last will with gavelMost people understand the concept of a will. We’ve all seen them in movies and on TV. We might imagine a dusty old lawyer’s office with a small group of family members sitting patiently while the lawyer dryly reads a deceased loved one’s last wishes from the will. We also understand the primary function of a will—to distribute a person’s property upon their passing. Many of us consider a will as something we should have without fully understanding why. This series will explore that “why,” discuss the legal requirements for making a will, and highlight some of the common pitfalls that can lead to unintended consequences.

Specifically, this series will discuss the following topics:

  1. Overview—Creating a Will in Texas
  2. The Advantages to Making a Will in Dallas, Texas
  3. Requirements for a Valid Will Under Texas Law
  4. Pitfalls to Avoid When Making a Texas Will
  5. Series Recap— Creating a Will in Texas

This series provides a broad discussion of the process and goals of making a will in Texas, along with the various ways even carefully laid plans can go awry. First, we will discuss the advantages toward making a will, many of which are more subtle than expected. The next post will outline the legal requirements for a valid will in Texas. Next we move on to traps Texans face while creating a will, which may render the will ineffective or lead to unintended results. Finally, we will highlight some of the most important takeaways for Texans who need a will.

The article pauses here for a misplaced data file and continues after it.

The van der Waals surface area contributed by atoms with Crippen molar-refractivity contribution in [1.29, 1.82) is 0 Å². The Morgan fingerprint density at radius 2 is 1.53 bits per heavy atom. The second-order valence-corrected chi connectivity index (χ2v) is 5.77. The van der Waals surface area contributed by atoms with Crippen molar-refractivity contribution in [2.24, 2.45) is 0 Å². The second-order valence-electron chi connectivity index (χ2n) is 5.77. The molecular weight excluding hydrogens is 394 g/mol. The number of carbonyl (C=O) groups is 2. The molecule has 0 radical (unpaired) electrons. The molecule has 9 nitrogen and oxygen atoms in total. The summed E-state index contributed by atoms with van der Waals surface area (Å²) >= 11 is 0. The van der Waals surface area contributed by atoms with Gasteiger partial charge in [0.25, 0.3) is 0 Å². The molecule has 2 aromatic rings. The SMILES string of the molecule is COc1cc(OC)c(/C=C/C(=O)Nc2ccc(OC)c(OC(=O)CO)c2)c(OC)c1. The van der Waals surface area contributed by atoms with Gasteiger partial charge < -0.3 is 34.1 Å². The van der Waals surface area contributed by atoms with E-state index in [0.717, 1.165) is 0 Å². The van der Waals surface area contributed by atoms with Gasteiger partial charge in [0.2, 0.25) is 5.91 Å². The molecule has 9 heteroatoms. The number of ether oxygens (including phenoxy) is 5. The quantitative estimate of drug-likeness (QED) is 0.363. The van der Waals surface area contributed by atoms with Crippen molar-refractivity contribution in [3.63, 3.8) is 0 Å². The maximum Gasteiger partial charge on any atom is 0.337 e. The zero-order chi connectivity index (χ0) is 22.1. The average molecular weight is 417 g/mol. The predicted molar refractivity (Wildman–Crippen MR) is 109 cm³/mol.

Next up, we discuss the obvious and subtle purposes of making a will. Several reasons may surprise you. In fact, for reasons we’ll highlight, you may want to make a will even if you don’t own much property.

Our Dallas probate attorneys assist with estate planning and litigation resulting from estate planning.  Our offices also service Plano, Frisco, McKinney, Denton, Fort Worth, Garland, Irving, Austin, Houston, San Antonio, Nacogdoches, Lufkin, and Center. Please contact us today if you have any questions about creating a will and the validity of wills.